The Same Old Thing
At mile four I encounter the first strawberry marshmallows at a water stop. I am tempted, but the idea of trying to run, breathe, and chew a marshmallow at the same time seems like some sort of contrived test, and I decide not to attempt it. The idea always seems nicer before the running starts. Later on I encounter chocolate chips, but don’t take one because they aren’t dark chocolate. My hipster transformation is nearly complete. Next year I will turn them down because they aren’t fair trade certified.
After mile five and several overpasses that provide a little reprieve from the intensifying rain, the course turns around back to finish where it all began. It’s always cool to see the front runners coming running back toward you and I realize I’m not terribly far from the front. Granted these guys are running about twice as fast as me, but I’ll take the position. Running back, I see the last runner on the course just managing to keep a pace in front of the trucks which are cleaning up the course. I find this motivating and shout that they are way ahead of everyone who didn’t start and get a smile. Maybe I’m becoming friendly in my old age. Then I yell at someone for spitting without looking behind them. So maybe not.
Coming back to the waterfront and what appears to be the Acropolis of Athens below the museum on the water but is really just an expensive restaurant, I ponder the enormous birds perched on logs in the river and imagine they are pterodactyls. When one scoops up Fred Flintstone, I realize I am asleep on my feet and increase the pace to wake up. The course of course has to end with an uphill climb up a ramp in front of the museum. I do my best tape-bursting lean in at the finish line and realize the tape is missing. I just manage to hang on without falling. My sub 8:00 / mile time is good enough for a 15k PR and is my second fastest race pace after the Newark 5k where I ran like a greased pig.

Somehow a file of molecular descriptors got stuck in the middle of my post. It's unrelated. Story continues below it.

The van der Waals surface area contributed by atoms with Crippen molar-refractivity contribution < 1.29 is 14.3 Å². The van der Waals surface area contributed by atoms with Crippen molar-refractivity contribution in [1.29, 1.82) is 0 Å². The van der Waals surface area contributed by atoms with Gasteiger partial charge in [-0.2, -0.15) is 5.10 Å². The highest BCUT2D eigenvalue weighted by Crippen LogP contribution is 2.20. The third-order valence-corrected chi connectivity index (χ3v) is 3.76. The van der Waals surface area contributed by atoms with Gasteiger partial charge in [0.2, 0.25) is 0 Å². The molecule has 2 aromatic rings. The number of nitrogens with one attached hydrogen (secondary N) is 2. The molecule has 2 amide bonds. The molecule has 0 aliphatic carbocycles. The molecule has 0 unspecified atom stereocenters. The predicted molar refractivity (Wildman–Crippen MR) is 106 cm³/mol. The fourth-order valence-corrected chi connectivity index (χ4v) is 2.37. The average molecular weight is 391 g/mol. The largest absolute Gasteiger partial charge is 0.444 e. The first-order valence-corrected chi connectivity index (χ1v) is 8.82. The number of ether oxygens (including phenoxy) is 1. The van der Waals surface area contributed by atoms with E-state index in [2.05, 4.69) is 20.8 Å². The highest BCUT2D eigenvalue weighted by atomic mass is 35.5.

We Did Last Week
At the finish, I am rewarded with an exceptionally large medal and my chocolate bowl. Though it isn’t actually a bowl made of chocolate, it does contain a nice steaming cup of hot chocolate which is perfect to warm up on this dreary day. There’s also a nice pouring of melted chocolate fondue and marshmallow, banana, pretzels, and rice crispy treat to dunk in it. Due to the wind I end up wearing half of it, but due to the rain and chilly air, it’s freezes into a nice chunk which peels right off and into my mouth. Perfection!
Not a Thing To Do
The after party at John and Becca’s involves giving a cat a shower (not a euphemism) then watching Fixer Upper on HGTV while assembling new furniture. As a result of my IKEA prowess, we assemble a coffee table, wine rack, end table, and bookshelf in under an hour. I assume each is still standing.
But Talk To You
On the way home, we pass Yard’s Brewing and decide to stop in for some corporate espionage in preparation for my brewery. We enjoy the saisson which they have as samples when coming in (pretty generous samples) as well as the small batch flight and the revolutionary flight which has beers inspired by the recipes of Washington and Jefferson (no Franklin of course). We then take the tour where I correct the guide on several pedantic issues now that I’m a brewmaster, and are treated to two additional samples of the beer. The only price for all of this is having to watch the Flyers win a game and likely make the playoffs, but all the beer almost makes it worthwhile.
Filled with chocolate and ales of days gone by, we head home. Hershey is upset that we bring no chocolate for him. If only he’d run, perhaps he could have some. Otherwise it goes straight to his hips. Like Ben Franklin.